Prior to letting the jury hear the testimony of Dr. Hall, Brunswick asked the court to examine it. Such pre-screening of "expert" testimony is often required to prevent the jury from becoming confused or mislead. In this process, Brunswick argued that the testimony to be presented must be able to differentiate and segregate market share gains that accrued due to lawful acts and unrelated market events from market share gains that occured from anti-competitive conduct. This was necessary to permit the jury to have a basis for assigning damages only to those actions taken that might be found to be illegal.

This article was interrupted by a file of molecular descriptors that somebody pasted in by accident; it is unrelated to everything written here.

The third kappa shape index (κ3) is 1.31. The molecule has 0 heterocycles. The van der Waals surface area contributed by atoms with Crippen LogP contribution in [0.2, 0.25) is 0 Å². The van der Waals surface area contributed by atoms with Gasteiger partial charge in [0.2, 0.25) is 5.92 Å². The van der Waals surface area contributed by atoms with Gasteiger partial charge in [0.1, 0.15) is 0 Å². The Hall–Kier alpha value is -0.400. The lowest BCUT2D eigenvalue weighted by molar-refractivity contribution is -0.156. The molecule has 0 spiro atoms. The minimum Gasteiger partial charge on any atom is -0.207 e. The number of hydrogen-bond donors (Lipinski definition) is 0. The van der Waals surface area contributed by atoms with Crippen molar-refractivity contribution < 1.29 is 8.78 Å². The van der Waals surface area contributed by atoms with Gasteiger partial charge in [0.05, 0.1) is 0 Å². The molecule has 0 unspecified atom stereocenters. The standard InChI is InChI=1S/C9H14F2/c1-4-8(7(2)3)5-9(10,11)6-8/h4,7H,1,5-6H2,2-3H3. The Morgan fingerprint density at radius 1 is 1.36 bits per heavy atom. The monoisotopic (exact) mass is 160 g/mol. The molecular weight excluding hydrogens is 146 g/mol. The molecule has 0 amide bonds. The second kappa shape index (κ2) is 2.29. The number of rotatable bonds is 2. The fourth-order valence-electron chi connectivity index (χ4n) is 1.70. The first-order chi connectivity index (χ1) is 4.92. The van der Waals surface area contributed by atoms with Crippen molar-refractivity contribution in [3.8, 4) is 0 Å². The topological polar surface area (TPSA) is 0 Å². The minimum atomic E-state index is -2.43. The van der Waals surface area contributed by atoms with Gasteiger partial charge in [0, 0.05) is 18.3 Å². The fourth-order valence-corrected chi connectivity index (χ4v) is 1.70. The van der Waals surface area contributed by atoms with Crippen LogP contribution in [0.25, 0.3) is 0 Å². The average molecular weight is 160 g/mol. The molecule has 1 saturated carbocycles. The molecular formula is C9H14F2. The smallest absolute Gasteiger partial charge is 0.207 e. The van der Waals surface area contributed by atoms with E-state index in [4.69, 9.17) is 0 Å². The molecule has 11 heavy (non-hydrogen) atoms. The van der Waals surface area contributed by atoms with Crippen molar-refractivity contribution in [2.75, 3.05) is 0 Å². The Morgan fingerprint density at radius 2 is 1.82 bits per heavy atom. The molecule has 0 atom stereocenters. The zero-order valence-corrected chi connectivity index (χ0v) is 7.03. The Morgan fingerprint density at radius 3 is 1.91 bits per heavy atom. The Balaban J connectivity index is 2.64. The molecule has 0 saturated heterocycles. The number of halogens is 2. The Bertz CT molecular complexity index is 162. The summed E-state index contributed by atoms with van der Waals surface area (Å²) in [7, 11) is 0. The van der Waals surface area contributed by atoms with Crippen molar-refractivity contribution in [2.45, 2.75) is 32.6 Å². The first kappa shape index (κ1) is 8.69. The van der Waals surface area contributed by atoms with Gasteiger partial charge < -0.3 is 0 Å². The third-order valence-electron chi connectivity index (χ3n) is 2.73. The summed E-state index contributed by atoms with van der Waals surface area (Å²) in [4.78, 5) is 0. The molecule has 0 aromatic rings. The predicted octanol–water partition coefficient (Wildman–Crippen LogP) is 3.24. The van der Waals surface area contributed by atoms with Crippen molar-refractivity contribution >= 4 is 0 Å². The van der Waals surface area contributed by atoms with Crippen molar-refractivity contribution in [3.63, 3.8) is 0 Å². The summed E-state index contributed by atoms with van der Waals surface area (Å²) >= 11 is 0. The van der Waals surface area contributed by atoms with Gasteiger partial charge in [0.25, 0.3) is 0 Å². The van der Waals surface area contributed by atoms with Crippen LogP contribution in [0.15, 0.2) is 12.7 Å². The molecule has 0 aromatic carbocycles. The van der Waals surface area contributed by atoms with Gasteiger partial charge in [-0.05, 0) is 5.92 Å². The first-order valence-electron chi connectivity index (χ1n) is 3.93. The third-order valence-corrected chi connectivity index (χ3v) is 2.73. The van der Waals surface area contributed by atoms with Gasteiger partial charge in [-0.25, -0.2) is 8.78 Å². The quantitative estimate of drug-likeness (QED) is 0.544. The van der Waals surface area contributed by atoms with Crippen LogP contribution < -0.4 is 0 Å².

Naturally, counsel for the plaintiffs assured the court that the testimony would be able to accomplish this extremely difficult task. The court permitted Dr. Hall to present his findings. The jury seemed to buy into it completely. Their verdict represented almost complete agreement with Dr. Hall's testimony. His expert opinion had been crucial in producing the $144-million award against Brunswick. To overturn the results, Brunswick focused their attack on Dr. Hall's theory and his findings.